Preparing for Outpatient Step Down
Join Em for the third installment of her writing series as she moves through a higher level of care for ED treatment.
You’ve gotten the news you were hoping for. You have a date. You can start to think about returning to your life and your home in Iowa. To your partner, your friends, your coworkers, your family, your outpatient team. Everyone you’ve missed so much while you’ve been here. So, now that you’re here, “How’s it feeling?” How many times have you been asked this question the past few days. It’s probably been a lot, but have you been honest when you’ve answered.
I’m guessing the more you’re asked, the more anxious you get. The more that you begin to question if you’re really ready. If you can really continue to do recovery on your own. I’ll let you in on a secret, you can. And you won’t really be doing it alone. If this feels big, that’s okay. When you left you were deep in the eating disorder, but you’re ready to go back to your life. And while the people, the places, the things in this life will be the same; your head and your heart are in a new place.
The eating disorder voice has probably made itself louder. Showing up in areas that you weren’t expecting. Reminding you of the freedom you'll have; the opportunities that will present themselves to move more, to hide behaviors, and to venture back down that dangerous path of shame, secrecy, and total relapse. Telling you, “Just two more weeks, and then you can go back to the way things were before.” But settling back into your home and your relationship, into work and friendships, all of that is going to feel (and look) much different than they did before.
You are open to being more honest, more vulnerable, and more trusting in your personal relationships. You know that you can continue to feel safe in the fact you are loved and cared about - not just because of the eating disorder. That these people aren’t going to leave just because you’re recovering. You are a different person than you were 6 weeks ago. Continue to remind yourself that the eating disorder has no place in the life that you want to live. Remind yourself just how much you value independence, exploration, relationships. All of the things that are only fully accessible in recovery.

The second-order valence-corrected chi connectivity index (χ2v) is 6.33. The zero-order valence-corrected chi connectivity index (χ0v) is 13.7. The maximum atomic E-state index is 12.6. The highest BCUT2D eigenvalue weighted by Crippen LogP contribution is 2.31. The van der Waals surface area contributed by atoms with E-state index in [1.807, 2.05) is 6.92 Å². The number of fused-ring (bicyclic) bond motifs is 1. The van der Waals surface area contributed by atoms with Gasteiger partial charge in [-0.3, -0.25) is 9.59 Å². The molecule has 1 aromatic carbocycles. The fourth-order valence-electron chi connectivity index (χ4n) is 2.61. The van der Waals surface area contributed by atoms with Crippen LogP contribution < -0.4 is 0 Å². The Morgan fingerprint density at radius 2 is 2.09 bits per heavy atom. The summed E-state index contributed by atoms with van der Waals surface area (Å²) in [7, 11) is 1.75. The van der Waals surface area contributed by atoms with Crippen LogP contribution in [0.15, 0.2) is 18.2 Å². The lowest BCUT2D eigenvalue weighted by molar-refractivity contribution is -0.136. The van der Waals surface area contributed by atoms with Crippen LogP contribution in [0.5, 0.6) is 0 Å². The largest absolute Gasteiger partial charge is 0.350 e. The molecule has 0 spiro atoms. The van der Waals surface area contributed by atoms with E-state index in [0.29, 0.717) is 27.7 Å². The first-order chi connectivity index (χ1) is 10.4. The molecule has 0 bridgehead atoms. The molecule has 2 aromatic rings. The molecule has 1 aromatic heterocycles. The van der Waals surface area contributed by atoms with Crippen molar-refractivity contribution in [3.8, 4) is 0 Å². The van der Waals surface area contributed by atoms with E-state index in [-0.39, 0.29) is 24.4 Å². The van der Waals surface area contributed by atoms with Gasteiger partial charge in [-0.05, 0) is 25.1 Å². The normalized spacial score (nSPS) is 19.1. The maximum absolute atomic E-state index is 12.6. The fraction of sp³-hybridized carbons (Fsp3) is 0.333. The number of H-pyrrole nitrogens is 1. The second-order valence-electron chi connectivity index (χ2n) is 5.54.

You are going to have to take responsibility for your own recovery. I know that sounds scary because the eating disorder taught you that you can’t trust yourself. It has constantly reminded you that you can only do this with professional support in place and that the only people you can rely on are those professionally bound to you; because they can’t just leave. You’ve put months of work into these relationships and have finally reached the point that you trust them. You know that you can’t rely on them forever. That part of moving toward recovery means learning to build trust in yourself. Trust to hold yourself accountable on the days that you don’t want to do it anymore. Trust to ground yourself when you start to spiral. Trust to love yourself enough to do this for you.
I know that beneath the nerves and excitement there’s also sadness. And I’ll bet that it’s going to be more than you were anticipating or that you want to let on. You’ve made some very important friendships while you were here. The people that you’ve spent this time in treatment with have a special perspective into your life that very few (if any) others do. In a matter of weeks total strangers became some of the people that you feel the safest with. That you can be your truest, most vulnerable, emotional self with. People you can show up for, share experiences that most others could never relate to, and trust that they will also show up for you. You can look how you want. Dress how you want. Share your poetry and your art. They are the people that you could finally be your authentic self around.
Make sure to remember what made you feel good. Running through puddles of mud and pine needles. Sitting on the edge of a cliff, saltwater blowing through your hair. Sleeping in the back of your car underneath the trees. Being held tightly by those you love. Sitting in a crowded restaurant with just your book and journal. Shouting your biggest wins and fears from the rooftops. Those memories are what you are recovering for. Yes, they were made in a city and with people thousands of miles away from home, but you can take these experiences with you. You can make new memories. You can continue to live this joyful life you’ve found.
**I started writing this letter to myself the day I got notice of my step down date. I was excelling with meal completion, excited to take on new challenges, and in a headspace that allowed me to see the potential of my life in full recovery. From the time that I started writing until now, when I’m prepared to share my experience with all of you, I have also experienced my lowest low since beginning treatment at a PHP level.
In just that week of time, I experienced emotions entirely new to me, had an uptick in the desire to engage in eating disorder behavior, struggled to quiet the voice inside telling me that I wasn’t ready, and began to lose hope that there really was a chance for recovery in my future. Tonight I opened my computer to this tab. The one that I started writing on when I was excited about recovery. I hadn’t looked at it since that first day. So I reread this letter to myself.
And I realized that dark place that I was just in, wasn’t going to last forever. That I had reasons to move toward recovery. That I had people who love me and care about me and are waiting for me to come home. That my purpose in life is simply being-I don’t have to be special, I just need to be me. So, I decided to finish writing. With the hope that you are able to find a similar peace in this message.